January 22 2013
Children in Mogadishu back from exile
22/01/2013 - In August 2011, all children, youth and staff had to leave the SOS Children's Village in Somalia's capital Mogadishu - for the fourth time in recent years. The war has once more spilled over to areas where SOS families live, to the operating rooms of the big hospital, and to the classrooms of the two schools. A safe return was not possible until December 2012. Read an interview with Ahmed Mohamed Ibrahim, director of SOS Children's Villages in Somalia, on the present situation.
What do the family houses and the other facilities look like?
Ahmed Mohamed, director of SOS Children's Villages in Somalia © Jens Honoré
Ahmed Mohamed: After repairs and renovations, the facilities look good and much better than on that day when we first were able to access them again after more than a year. Yes, the village and other facilities were damaged as a result of the fierce fighting that took place in the area. Two family houses were seriously destroyed by a mortar shell while other family houses, the youth home and administration block got damages which our maintenance team was able to repair. Ten family houses out of the twelve family houses in the village are being occupied by the families at the moment. There are plans to rebuild the destroyed houses once funds are available.
Has the SOS Hospital also opened its doors again with all the staff?
Ahmed Mohamed: The hospital's main warehouse was also destroyed by a mortar shell and it is totally unusable at the moment. The hospital was reopened in the beginning of October last year and all the staff members reported to their duties. Since then there were no problems and the government forces who manage roadblocks around the project were collaborative and an increasing number of patients are able to access the hospital.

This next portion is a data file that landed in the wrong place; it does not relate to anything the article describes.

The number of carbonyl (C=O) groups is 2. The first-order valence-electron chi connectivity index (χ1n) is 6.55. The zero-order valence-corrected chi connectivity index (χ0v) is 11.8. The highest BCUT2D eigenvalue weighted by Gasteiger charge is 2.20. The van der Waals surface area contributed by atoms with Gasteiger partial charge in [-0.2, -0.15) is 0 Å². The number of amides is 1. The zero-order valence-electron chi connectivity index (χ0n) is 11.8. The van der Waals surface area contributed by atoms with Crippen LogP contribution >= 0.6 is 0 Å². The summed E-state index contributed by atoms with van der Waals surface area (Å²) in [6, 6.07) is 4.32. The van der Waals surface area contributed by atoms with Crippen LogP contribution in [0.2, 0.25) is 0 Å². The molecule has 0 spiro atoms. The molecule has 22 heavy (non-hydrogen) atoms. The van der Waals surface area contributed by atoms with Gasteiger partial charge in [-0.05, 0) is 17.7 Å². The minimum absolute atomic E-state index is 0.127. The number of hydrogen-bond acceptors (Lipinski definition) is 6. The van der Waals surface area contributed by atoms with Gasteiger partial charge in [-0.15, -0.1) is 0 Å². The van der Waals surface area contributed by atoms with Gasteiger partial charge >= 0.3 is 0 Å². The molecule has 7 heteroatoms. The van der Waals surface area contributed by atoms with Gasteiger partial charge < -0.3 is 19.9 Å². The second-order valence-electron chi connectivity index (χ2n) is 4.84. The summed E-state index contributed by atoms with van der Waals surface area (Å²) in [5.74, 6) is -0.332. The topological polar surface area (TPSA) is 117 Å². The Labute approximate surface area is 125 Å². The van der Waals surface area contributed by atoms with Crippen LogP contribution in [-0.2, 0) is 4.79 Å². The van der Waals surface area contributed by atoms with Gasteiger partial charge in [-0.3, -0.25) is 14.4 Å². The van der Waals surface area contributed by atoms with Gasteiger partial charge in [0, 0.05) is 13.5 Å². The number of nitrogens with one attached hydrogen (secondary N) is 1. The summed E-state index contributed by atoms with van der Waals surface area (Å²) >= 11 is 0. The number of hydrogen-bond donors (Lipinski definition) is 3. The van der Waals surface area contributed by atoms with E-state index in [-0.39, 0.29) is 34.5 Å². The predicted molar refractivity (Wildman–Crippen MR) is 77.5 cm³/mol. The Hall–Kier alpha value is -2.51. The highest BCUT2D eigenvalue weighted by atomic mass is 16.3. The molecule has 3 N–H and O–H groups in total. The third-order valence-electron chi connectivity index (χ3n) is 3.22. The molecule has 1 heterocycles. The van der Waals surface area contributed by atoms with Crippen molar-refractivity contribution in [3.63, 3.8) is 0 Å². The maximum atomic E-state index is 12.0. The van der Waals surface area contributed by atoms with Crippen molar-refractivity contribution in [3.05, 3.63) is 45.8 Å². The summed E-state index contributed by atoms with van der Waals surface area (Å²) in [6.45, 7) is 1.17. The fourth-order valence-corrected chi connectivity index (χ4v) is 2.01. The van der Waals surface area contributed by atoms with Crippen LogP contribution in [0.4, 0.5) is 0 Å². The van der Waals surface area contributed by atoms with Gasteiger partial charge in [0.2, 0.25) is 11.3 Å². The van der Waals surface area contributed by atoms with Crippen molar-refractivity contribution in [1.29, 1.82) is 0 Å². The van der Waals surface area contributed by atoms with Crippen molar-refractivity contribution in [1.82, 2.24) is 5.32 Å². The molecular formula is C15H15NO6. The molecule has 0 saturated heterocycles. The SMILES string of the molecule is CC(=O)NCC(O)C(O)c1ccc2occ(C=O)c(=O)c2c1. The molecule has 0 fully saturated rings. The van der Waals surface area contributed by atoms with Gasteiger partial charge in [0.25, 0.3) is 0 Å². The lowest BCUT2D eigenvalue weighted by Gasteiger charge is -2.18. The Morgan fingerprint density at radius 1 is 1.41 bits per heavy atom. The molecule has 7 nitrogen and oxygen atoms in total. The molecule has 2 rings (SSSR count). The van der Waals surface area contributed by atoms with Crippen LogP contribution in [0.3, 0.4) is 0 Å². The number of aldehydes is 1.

Thousands of children are given birth at the SOS Clinic in Mogadishu every year © Nyokabi Kanyagia
How has the situation changed that the management is now certain about the safety of children, youths and staff?
Ahmed Mohamed: It was in April 2012 when the army moved out of the project area and left fewer members of the government forces. We deployed our security guard and maintenance staff to the compound in order to ensure that looting does not take place and maintenance staff started the renovation of the facilities. It was only in the end of September 2012 when the security situation of the area improved and incidences of armed clashes between the government forces and Al-Shabaab almost ended. After many requests from the community elders, government officials and extensive security assessment, we took the decision to reopen the hospital and the nursing school in the first week of October.
The whole month of November, we have been assessing the situation and our mothers and family assistants have been preparing the family houses during daytime while they were also observing the security situation. Together with the mothers and youths, we decided to move back to the village in December so that the children could attend our school which also moved back in December. Having closely assessed the situation since April last year, we are confident that our staff and families are safe in our facilities.
The children have reoccupied their playground © SOS Archives
Does the team of SOS Children's Villages Somalia see reasons for hope that the situation will remain like that for a longer period of time?
Ahmed Mohamed: Being in an armed conflict and anarchy situation for more than twenty years, the majority of the Somali population including our SOS families looks forward that the situation will not deteriorate anymore. Hope and the desire for peace and stability is seen everywhere and every day. Government so far showed respect towards SOS Children's Villages and always promises that they will make sure to protect the beneficiaries, our employees and facilities. Since we moved back to our facilities, no incidence has been reported.